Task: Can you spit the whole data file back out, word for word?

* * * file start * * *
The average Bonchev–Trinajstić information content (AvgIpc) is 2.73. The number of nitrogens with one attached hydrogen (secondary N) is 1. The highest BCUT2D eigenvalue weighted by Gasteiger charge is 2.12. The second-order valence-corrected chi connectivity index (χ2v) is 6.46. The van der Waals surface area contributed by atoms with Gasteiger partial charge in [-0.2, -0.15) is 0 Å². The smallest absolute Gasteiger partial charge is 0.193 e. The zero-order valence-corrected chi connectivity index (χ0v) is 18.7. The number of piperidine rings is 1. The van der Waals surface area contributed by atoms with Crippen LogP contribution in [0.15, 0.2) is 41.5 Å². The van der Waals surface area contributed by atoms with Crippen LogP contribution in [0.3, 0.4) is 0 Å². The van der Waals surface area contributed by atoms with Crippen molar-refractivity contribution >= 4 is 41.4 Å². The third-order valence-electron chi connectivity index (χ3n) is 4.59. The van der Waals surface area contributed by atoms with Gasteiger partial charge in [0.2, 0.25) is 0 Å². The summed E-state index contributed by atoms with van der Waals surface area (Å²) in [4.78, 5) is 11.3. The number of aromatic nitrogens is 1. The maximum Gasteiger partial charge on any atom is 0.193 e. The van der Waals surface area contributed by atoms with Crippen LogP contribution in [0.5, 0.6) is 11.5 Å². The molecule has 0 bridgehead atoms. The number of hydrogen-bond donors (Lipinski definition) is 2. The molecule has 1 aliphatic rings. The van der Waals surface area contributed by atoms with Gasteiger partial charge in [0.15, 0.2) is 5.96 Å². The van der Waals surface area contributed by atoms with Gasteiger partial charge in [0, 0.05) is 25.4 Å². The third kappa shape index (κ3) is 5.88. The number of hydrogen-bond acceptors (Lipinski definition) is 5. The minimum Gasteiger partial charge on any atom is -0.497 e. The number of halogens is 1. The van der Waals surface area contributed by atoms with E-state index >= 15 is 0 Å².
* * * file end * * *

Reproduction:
The average Bonchev–Trinajstić information content (AvgIpc) is 2.73. The number of nitrogens with one attached hydrogen (secondary N) is 1. The highest BCUT2D eigenvalue weighted by Gasteiger charge is 2.12. The second-order valence-corrected chi connectivity index (χ2v) is 6.46. The van der Waals surface area contributed by atoms with Gasteiger partial charge in [-0.2, -0.15) is 0 Å². The smallest absolute Gasteiger partial charge is 0.193 e. The zero-order valence-corrected chi connectivity index (χ0v) is 18.7. The number of piperidine rings is 1. The van der Waals surface area contributed by atoms with Crippen LogP contribution in [0.15, 0.2) is 41.5 Å². The van der Waals surface area contributed by atoms with Crippen LogP contribution in [0.3, 0.4) is 0 Å². The van der Waals surface area contributed by atoms with Crippen molar-refractivity contribution >= 4 is 41.4 Å². The third-order valence-electron chi connectivity index (χ3n) is 4.59. The van der Waals surface area contributed by atoms with Gasteiger partial charge in [0.2, 0.25) is 0 Å². The summed E-state index contributed by atoms with van der Waals surface area (Å²) in [4.78, 5) is 11.3. The number of aromatic nitrogens is 1. The maximum Gasteiger partial charge on any atom is 0.193 e. The van der Waals surface area contributed by atoms with Crippen LogP contribution in [0.5, 0.6) is 11.5 Å². The molecule has 0 bridgehead atoms. The number of hydrogen-bond donors (Lipinski definition) is 2. The molecule has 1 aliphatic rings. The van der Waals surface area contributed by atoms with Gasteiger partial charge in [0.15, 0.2) is 5.96 Å². The van der Waals surface area contributed by atoms with Gasteiger partial charge in [0, 0.05) is 25.4 Å². The third kappa shape index (κ3) is 5.88. The number of hydrogen-bond acceptors (Lipinski definition) is 5. The minimum Gasteiger partial charge on any atom is -0.497 e. The number of halogens is 1. The van der Waals surface area contributed by atoms with E-state index >= 15 is 0 Å².